Cambodian leader Hun Sen has outlasted the murderous Khmer Rouge, sidelined the monarchy and crushed his opponents in a 33-year rule defined by patronage, political agility and repression.
The 65-year-old strongman smiled as he held up an inked finger at a polling booth yesterday morning in an election devoid of his only serious opposition.
Hun Sen is part of a small coterie of world leaders to hold power for three decades, adapting to the shifting political landscape in the poor Southeast Asian country since the Cold War.
His ruling Cambodian People’s Party was set to win big yesterday after the main opposition Cambodia National Rescue Party (CNRP) was dissolved by the Supreme Court in November 2017.
In his final campaign speech days before the poll, Hun Sen was in typically bombastic form, bragging about the legal action to “eliminate traitors who attempted to topple the government”.
Critics say victory will be the culmination of years of state-sponsored violence, intimidation and deft legal footwork by Hun Sen to head off an opposition which emerged as a serious threat at the last election in 2013.
It will also mark a nadir for Cambodian democracy.
“Few of Hun Sen’s opponents have had the combination of ruthlessness, guile, and political acuity that have carried him through repeated cycles of Cambodian history,” says Sebastian Strangio, author of “Hun Sen’s Cambodia”.
‘Uncle’ wants your vote
He was a cadre in the Khmer Rouge, an ultra-Maoist organisation that overthrew the US-backed government of Lon Nol and killed one quarter of the population from 1975 to 1979.
But to escape ever-deeper purges he defected to Vietnam, returning as their army toppled the Khmer Rouge and taking credit as Cambodia’s saviour from a group he once belonged to.
The ambitious former fighter was installed as prime minister in 1985, aged just 32.
Hun Sen lost the first election he ever ran for in 1993, the UN-sponsored vote meant to be the dawn of a new democratic era.
But he seized control in a bloody 1997 coup, a year before the death of Khmer Rouge leader Pol Pot.
He’s been accused of stacking the military with fiercely loyal allies, while handing key security roles to relatives and his sons in an attempt to build a dynasty.
China has in recent years turned Cambodia’s patron ladling out cash and soft loans for infrastructure that left Hun Sen less reliant on a critical West.
A visible presence across the country, he travels frequently to the provinces, giving straight-talking speeches riddled with warnings that without him Cambodia will crumble.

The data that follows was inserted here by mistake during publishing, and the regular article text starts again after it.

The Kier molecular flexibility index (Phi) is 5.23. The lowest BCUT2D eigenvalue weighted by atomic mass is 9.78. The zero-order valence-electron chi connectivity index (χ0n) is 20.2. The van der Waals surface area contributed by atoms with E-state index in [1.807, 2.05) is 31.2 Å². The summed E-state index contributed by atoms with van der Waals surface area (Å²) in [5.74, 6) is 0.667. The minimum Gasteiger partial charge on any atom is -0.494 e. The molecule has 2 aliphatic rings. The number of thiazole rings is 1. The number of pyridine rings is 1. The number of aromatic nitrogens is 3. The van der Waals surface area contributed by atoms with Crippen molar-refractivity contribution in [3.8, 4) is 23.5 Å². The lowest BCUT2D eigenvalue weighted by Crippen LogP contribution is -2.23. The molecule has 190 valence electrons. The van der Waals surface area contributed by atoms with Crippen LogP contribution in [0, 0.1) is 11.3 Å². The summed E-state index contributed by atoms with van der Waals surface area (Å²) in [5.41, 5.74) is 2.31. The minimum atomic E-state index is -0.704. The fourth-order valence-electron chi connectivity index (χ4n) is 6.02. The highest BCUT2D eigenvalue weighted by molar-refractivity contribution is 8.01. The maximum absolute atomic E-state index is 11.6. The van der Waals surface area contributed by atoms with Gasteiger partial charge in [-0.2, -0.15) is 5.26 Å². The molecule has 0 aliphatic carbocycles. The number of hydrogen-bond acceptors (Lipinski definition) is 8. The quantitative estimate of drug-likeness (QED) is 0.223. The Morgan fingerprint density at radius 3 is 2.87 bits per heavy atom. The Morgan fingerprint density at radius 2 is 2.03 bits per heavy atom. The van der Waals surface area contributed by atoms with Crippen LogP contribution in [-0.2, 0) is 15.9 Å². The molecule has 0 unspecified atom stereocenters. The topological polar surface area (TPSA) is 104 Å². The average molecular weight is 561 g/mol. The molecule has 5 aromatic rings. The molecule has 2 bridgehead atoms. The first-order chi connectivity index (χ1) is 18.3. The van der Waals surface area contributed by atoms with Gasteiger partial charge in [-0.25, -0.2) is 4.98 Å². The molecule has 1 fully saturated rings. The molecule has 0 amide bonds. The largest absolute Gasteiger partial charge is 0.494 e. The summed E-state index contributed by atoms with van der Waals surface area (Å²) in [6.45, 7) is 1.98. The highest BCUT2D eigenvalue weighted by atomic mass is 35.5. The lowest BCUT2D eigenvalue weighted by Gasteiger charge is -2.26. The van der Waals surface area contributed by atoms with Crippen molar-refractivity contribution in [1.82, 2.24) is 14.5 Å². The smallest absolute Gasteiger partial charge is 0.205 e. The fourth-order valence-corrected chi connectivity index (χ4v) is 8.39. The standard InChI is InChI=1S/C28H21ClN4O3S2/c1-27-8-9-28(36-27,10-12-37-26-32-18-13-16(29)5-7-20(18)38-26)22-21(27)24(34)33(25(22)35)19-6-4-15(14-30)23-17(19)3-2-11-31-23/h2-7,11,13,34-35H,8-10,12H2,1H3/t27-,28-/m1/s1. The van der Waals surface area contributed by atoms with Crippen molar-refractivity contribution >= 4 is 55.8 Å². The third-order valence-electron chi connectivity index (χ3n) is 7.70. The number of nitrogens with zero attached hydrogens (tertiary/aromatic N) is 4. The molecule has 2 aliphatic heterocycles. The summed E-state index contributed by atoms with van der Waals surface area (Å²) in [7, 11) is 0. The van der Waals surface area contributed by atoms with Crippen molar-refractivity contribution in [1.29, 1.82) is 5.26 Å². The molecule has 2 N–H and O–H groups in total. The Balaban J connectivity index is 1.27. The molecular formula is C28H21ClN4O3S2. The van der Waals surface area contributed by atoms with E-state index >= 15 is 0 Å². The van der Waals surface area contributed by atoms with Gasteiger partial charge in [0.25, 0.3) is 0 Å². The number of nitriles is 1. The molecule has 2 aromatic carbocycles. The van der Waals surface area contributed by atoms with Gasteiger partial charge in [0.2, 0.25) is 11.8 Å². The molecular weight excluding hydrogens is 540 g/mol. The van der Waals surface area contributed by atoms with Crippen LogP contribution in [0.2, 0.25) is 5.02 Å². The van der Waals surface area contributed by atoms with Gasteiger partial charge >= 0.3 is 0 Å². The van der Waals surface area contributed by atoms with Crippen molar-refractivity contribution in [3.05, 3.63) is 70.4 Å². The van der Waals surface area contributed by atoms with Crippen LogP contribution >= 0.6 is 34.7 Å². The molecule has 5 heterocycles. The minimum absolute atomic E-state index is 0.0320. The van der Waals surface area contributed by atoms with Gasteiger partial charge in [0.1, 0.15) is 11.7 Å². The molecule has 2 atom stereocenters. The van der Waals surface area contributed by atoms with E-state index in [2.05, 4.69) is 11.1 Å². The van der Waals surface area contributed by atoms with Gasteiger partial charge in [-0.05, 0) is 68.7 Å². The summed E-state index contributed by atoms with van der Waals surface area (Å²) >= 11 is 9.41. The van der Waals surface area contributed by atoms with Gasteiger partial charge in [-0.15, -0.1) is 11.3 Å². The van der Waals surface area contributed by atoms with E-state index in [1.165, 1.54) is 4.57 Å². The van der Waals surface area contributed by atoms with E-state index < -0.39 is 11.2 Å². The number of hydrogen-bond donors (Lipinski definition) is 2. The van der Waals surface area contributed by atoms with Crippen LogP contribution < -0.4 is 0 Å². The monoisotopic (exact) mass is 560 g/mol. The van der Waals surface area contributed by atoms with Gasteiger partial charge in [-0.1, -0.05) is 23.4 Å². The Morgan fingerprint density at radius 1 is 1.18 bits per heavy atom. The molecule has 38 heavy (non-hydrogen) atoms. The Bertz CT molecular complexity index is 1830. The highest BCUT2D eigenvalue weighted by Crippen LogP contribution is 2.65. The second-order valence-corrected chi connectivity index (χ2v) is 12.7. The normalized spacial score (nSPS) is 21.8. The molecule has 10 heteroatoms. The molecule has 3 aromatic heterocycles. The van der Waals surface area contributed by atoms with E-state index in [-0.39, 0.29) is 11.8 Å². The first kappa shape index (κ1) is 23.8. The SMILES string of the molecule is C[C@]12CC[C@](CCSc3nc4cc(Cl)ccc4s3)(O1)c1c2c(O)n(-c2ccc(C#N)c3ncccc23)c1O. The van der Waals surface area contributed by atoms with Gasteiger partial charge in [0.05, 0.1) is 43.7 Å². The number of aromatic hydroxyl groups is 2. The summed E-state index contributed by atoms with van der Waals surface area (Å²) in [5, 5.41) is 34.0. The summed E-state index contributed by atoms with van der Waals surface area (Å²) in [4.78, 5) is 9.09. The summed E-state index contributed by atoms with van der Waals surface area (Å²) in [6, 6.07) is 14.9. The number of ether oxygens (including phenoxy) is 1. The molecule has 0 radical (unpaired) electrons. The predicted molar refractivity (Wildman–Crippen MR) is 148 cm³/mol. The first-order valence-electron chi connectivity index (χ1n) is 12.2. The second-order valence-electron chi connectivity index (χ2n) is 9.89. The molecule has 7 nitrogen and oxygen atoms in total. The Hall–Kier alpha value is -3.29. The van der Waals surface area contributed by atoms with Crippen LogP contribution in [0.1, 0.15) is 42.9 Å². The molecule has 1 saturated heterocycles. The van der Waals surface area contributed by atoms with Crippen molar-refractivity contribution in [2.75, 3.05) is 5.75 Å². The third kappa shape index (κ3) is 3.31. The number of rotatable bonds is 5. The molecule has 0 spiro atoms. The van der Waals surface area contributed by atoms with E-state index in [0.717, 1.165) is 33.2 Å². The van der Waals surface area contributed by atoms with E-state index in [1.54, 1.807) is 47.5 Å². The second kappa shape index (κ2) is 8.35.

As times change he has remodelled his approach, spreading his message via a Facebook page with 10 million “likes” – on a platform that could have served the opposition.
He has even co-opted garment workers who once marched with the opposition, raising wages for the near three quarters of a million people employed in the key sector.
“I love him the same as my parents,” said garment worker Phoeung La during a recent visit by the premier to nearly 25,000 labourers in Kampong Chhnang province.
Ever-attuned to populist opportunities, Hun Sen handed out $5 in envelopes, while pregnant employees were given $200 by a premier who called himself “uncle” to the crowd.
“You ask for schools from uncle, you ask for roads from uncle, so uncle asks for votes back,” he said.
Genius for survival
The ruling Cambodian People’s Party has won every election from 1998 onwards.
But frustration with corruption among a young population with little memory of the horrors of the Khmer Rouge era gave an opening to new challengers.
Formed in 2012, the opposition CNRP won more than 44 per cent of the vote in 2013 and almost the same in local 2017 polls.
But their emerging threat was snuffed out.
Sam Rainsy, who co-founded the CNRP but now lives in self-exile in Paris, said Hun Sen’s years in the Khmer Rouge were formative in creating a culture of violence and impunity which defines Cambodian power.
A nemesis through endless thwarted years of opposition, Rainsy strikes a reluctant note of admiration for Cambodia’s enduring strongman.
“Hun Sen’s strength, I would even say his genius, is to survive,” he says.